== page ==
"Featured" Tagged Sermons

"Featured" Tagged Sermons

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Which Do You Want?

Two weeks ago we looked at Jesus’ predictions concerning his upcoming crucifixion, and last Sunday we studied his taking the Passover meal and reinterpreting it for the apostles (and for the church). Tomorrow we’re going to reflect on a part of one of his trials that began early on that fateful Friday morning. The religious leaders had brought him before Pilate, the Roman prefect of Judea, whose primary goal was to keep the locals peaceful and relatively happy so that…

He Must Go (and so Must We)

The disciples spent much of their time being confused, and they pretty much stayed that way until they were filled with the Holy Spirit at Pentecost. What really messed them up was when Jesus started talking about going to Jerusalem to be mistreated and then to be killed. If he’s the Son of God, how can anyone kill him? The Messiah is supposed to conquer his enemies, not be conquered by them. Three times in our readings for this week…

The Son of David

To be honest, the genealogies of Scripture are the parts we probably skim (or skip!) most frequently when we’re reading the Bible. After all, who cares that that Jehoshophat’s son was Joram, right? It might even be more perplexing that after reading the Old Testament for a long time and (finally) getting to the New Testament, the first page of Matthew is mostly names, many of which we don’t even really know or care about. But as we probably ought…

But He Was a Leper . . .

Naaman had everything, it seems, except one thing: “he was a leper.” Depending on what the text means when it says “leprosy,” Naaman’s condition was at best a disease that marred his appearance and at worst something that devastated his entire life. But the turning point of this story is what he does when he’s given the opportunity for the leprosy to be taken away. But he refuses to obey. Was it because he didn’t really believe it would happen?…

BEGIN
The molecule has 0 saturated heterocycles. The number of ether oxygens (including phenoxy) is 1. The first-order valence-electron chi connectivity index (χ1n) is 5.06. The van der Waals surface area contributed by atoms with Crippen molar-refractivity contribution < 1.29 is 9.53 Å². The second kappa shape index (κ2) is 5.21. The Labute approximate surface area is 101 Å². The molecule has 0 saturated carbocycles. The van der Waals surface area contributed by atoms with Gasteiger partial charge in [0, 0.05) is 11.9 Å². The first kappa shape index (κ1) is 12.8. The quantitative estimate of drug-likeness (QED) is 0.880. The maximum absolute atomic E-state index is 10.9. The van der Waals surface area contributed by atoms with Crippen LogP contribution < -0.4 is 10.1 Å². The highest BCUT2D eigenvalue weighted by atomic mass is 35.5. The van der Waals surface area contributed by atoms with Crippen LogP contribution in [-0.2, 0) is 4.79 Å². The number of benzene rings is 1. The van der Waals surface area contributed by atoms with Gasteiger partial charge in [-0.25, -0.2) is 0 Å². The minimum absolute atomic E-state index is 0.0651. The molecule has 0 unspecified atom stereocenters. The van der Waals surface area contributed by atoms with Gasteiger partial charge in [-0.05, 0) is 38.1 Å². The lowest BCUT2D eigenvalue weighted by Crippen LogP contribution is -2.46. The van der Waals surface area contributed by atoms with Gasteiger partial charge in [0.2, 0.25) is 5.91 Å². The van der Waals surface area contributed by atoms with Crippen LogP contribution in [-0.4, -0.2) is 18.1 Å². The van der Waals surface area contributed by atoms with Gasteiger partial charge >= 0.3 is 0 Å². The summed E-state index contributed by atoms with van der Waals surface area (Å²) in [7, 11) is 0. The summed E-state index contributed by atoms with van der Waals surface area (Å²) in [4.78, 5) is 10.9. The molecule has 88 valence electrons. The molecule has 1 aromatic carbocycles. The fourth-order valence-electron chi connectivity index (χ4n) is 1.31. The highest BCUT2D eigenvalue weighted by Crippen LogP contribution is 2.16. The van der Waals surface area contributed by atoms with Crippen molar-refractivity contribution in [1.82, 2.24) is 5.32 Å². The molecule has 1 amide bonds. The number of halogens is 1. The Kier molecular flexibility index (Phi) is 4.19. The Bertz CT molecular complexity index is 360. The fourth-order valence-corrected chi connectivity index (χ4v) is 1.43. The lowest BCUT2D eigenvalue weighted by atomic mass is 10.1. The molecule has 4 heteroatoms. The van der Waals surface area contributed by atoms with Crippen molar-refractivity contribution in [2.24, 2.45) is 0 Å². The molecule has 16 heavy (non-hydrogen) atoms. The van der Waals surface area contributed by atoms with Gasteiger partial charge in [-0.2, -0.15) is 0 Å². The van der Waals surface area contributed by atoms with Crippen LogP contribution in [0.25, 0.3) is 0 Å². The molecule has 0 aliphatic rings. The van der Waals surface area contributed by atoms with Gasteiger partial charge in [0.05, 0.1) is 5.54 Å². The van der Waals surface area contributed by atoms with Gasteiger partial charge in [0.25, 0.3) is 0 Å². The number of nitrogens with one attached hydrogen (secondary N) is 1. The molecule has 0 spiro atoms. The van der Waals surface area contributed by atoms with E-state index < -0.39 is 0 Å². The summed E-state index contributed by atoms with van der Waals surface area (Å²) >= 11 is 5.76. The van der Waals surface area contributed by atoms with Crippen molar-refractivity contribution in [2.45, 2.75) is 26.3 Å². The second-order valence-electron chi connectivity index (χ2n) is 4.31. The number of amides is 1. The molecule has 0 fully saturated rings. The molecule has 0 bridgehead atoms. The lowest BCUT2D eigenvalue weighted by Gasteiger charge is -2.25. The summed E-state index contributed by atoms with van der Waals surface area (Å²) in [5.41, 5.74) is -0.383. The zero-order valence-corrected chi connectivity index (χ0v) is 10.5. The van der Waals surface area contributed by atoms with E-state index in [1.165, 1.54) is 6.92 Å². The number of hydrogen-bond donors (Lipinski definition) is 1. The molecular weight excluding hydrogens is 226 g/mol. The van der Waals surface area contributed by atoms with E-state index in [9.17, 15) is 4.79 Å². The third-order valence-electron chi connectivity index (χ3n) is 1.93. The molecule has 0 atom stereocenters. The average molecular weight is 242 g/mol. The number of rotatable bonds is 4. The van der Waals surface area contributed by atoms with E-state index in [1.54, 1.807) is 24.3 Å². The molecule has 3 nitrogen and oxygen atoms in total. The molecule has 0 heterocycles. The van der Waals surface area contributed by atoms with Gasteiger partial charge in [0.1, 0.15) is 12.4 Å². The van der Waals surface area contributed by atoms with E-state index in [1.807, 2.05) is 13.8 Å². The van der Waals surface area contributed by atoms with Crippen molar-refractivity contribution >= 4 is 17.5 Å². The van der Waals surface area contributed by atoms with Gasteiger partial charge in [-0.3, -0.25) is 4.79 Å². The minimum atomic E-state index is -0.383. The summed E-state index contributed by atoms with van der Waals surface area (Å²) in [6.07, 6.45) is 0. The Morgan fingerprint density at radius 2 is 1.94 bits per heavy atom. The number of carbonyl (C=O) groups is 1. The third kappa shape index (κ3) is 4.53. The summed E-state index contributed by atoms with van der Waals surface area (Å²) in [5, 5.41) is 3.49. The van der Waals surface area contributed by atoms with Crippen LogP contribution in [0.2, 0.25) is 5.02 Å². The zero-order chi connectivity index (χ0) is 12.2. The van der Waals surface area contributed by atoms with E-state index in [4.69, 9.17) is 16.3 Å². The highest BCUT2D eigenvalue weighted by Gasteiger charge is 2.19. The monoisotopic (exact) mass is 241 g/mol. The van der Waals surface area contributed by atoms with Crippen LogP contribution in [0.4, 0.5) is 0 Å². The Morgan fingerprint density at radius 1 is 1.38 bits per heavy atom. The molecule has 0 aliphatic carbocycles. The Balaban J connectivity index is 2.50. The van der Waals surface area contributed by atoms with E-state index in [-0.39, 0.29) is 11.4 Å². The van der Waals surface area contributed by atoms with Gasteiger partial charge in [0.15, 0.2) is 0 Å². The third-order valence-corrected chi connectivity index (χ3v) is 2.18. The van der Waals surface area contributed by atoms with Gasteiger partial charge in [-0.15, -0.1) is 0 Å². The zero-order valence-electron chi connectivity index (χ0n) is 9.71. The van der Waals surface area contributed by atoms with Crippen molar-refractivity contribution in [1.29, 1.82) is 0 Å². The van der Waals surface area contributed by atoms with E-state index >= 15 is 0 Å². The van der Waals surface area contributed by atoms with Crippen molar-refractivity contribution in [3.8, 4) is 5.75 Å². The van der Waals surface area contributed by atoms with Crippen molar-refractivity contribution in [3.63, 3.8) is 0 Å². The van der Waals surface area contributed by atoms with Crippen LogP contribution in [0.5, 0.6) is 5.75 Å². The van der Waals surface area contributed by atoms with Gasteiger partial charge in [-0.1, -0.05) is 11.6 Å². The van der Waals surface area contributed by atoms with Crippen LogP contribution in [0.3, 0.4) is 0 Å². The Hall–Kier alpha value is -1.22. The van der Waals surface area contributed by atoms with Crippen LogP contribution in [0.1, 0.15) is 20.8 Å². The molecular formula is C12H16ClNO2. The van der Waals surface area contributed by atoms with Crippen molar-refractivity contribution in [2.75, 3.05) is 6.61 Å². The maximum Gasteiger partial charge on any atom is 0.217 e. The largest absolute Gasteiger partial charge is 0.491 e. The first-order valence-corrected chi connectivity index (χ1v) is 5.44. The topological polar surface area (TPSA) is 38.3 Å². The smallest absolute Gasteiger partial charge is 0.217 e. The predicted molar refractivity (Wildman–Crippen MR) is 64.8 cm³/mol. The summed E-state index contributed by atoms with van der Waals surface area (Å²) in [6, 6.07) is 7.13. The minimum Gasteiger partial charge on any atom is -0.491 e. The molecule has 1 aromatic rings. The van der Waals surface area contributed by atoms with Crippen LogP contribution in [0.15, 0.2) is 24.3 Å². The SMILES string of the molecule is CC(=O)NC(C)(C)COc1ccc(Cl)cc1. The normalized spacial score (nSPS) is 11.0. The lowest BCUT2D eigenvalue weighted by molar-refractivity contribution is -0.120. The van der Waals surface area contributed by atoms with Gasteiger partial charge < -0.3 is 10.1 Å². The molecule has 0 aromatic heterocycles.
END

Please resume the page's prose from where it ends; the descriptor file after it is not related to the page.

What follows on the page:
The Hope

The world is a scary place, you know? People in our church family—including some of you, no doubt—are struggling with different kinds of anxieties and concerns today. Perhaps it’s an upcoming medical test, a troubled marriage, or tension and stress at work. Unfortunately, fear is part of what it means to be human—at least in the world as we experience it now. But God offers a different way. Permeating the Bible from beginning to end is something called hope. I’ve…

We Will See His Face

The Bible is replete with theophanies–special occasions when God revealed himself to people in incredible ways. Think of God’s glory passing by as God covered Moses’ face in Exodus 33, for example. But even at these special times God’s appearance is obscured or mediated in some way so that people can’t see him in all his glory. Apparently, it’s because of this: “No one may see me and live” (Exodus 33:20). There’s something so special about God’s holiness that we–presumably…

Living in Exile

Most people in the church know something of this storyline: Judah rebelled against God and persisted in idolatrous practices in spite of myriad warnings, so God eventually sent Babylon to conquer Jerusalem and take many captives to Babylon. What many people don’t know is how this theme actually reflects something much more than just that relatively short period of history. The entire biblical story–and many of the stories within Scripture–can be framed in terms of Exile and Return, and I…

I Have Found a Book

These days were some of the darkest in Judah’s history. Manasseh’s fifty-five-year reign of terror was followed by the two-year reign of his son Amon, which was little better. Then came Josiah at the tender age of eight. He began his reign when the people had never known a king who cared about God. Idol worship filled the land, the priesthood was largely corrupt, and the people were lost. And then one day several years later when Josiah had come…